Nine years ago, five of my girlfriends and I took a trip to Solvang, California for “Golf School.”  We were young, and mostly terrible at golf, and were really using it as an excuse to visit wine country.  But we packed up our Beginner’s golf clubs, and showed up on a course one cool morning in April.

We had the entire cast of characters that weekend.  One Teacher’s Pet.  One Class Clown.  Two Natural Athletes.  One Hard Worker.  And one Exotic Outsider.   To be fair, none of us fit our labels exactly.  But we did manage not to strike anyone with a wayward ball; or hurl divots at the Teacher’s Pet.  We DID manage to learn the basics of how to play golf: the ideal plane of a swing; how to take the club away from the body; the point at which your hands should stop rising, and begin the descent with a club.  We learned how to get out of a sand trap, and how to putt a long putt.

Mostly, we were schooled, just like the brochure promised.  But one of the most important lessons I learned that weekend wasn’t about how to angle a club or position my feet – it was about creating habits.  

To change your swing, our instructor told us, you had to repeat the activity for sixty days.  The exact swing, as we had been taught.  He explained to us that muscle memory needed help; and that to get our bodies to do what our minds wanted, we had to put a club in our hands for sixty days in a row, and repeat the “right” technique.

Now, when I got home, I stuck to this little mantra pretty well.  But it was April, then May. I got distracted.  Twenty days later, and I was pretty sure I had no muscle memory left.  I had stopped practicing, and was working more, playing less.  And I was right.   The beauty of the swing I discovered in Solvang was gone by mid-summer.   

At first, I beat myself up.  “You can’t finish anything.”  “Would it have been so hard to do this for 60 days?”  “Look, you wasted that money!”

But an  interesting thing happened that year.  I fell in love with golf.  And, despite the fact that I wasn’t repeating the stroke, I still got better.  It’s a crazy “sport”, where you ride around in a cart and hit a little white ball.  It’s infuriating, and expensive, and only when I’m unemployed am I any good at it (because I have LOTS of time to practice).  But I’ve found, in the intervening nine years, that even though I wasn’t able to follow the rules of Golf School exactly – to practice for 60 days, to groove the memory, to have “expert” technique – that I’ve still maintained a love for the game.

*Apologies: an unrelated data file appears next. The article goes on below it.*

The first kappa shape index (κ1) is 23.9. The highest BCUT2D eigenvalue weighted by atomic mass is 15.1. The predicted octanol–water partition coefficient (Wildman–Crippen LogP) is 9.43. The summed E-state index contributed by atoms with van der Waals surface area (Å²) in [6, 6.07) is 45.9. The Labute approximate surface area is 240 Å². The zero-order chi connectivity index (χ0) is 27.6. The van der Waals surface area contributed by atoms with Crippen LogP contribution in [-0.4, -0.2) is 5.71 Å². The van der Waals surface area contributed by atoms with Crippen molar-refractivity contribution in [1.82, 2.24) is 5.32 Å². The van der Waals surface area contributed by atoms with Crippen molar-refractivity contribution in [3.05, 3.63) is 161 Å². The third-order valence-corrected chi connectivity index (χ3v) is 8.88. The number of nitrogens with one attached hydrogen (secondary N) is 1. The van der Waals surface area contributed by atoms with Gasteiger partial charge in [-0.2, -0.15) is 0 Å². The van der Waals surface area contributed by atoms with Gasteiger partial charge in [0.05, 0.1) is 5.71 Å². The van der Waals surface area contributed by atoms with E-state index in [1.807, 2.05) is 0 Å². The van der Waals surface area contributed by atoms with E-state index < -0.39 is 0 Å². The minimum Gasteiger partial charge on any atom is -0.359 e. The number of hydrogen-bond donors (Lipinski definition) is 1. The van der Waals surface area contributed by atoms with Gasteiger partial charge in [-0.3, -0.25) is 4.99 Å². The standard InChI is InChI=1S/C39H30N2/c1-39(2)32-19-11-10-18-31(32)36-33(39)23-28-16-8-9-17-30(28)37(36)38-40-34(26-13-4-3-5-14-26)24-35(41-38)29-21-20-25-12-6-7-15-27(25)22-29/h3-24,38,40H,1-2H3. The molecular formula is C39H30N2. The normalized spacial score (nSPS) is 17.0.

Why?  Because I had a foundation to work from.  I understood the mechanics of the sport.  And I discovered that when I did practice – even if it wasn’t daily – that I really liked being outside, and taking out some frustration on a little white ball, and sharing some laughs with some good friends.

The lesson I learned was even more important:  even if you’re not good at creating new habits, or sticking to the “rules” of a sport, doesn’t mean you should STOP playing.  And that lesson has been liberating.  Why?   Because I don’t force myself to be “perfect” at a given sport to play it.  I don’t require that I run 12 minute miles, or always hit a forehand ace.  I’m not afraid to be the slowest runner on a course, or to have to take an extra few minutes to get to the summit of a hike.  I give myself permission to be an imperfect – and diverse – athlete. 

And, just like that toddler you know who doesn’t have a favorite stuffed animal, I find that once I pick up a new sport, I don’t play it EVERY time I have an opportunity.  But I DO have the ABILITY to play it, if I want to.  And just that knowledge opens up many, many doors for me.  If I have a friend who doesn’t play racquetball, but does play golf, we can spend 5 hours outside on a Sunday, (okay, admittedly, riding) on our favorite course.  And when the Chicago weather suddenly blesses me with a sunny day, I throw on my bike gear and go for a long ride on the lakefront.   I get to set my activity to fit MY mood, and that’s pretty darned liberating.

So my thought for today is really just this:  don’t underestimate the power of learning something new, and trying a new sport – even if it’s just once.   Because what I think you’ll find is that, over time, you’ll return to that active endeavor when you need it. 

And you’ll find yourself becoming not just a runner, or a walker, or a golfer – but an athlete.   A Big Girl, or Big Guy, all-around, athlete. 

And we could all use more friends like that.

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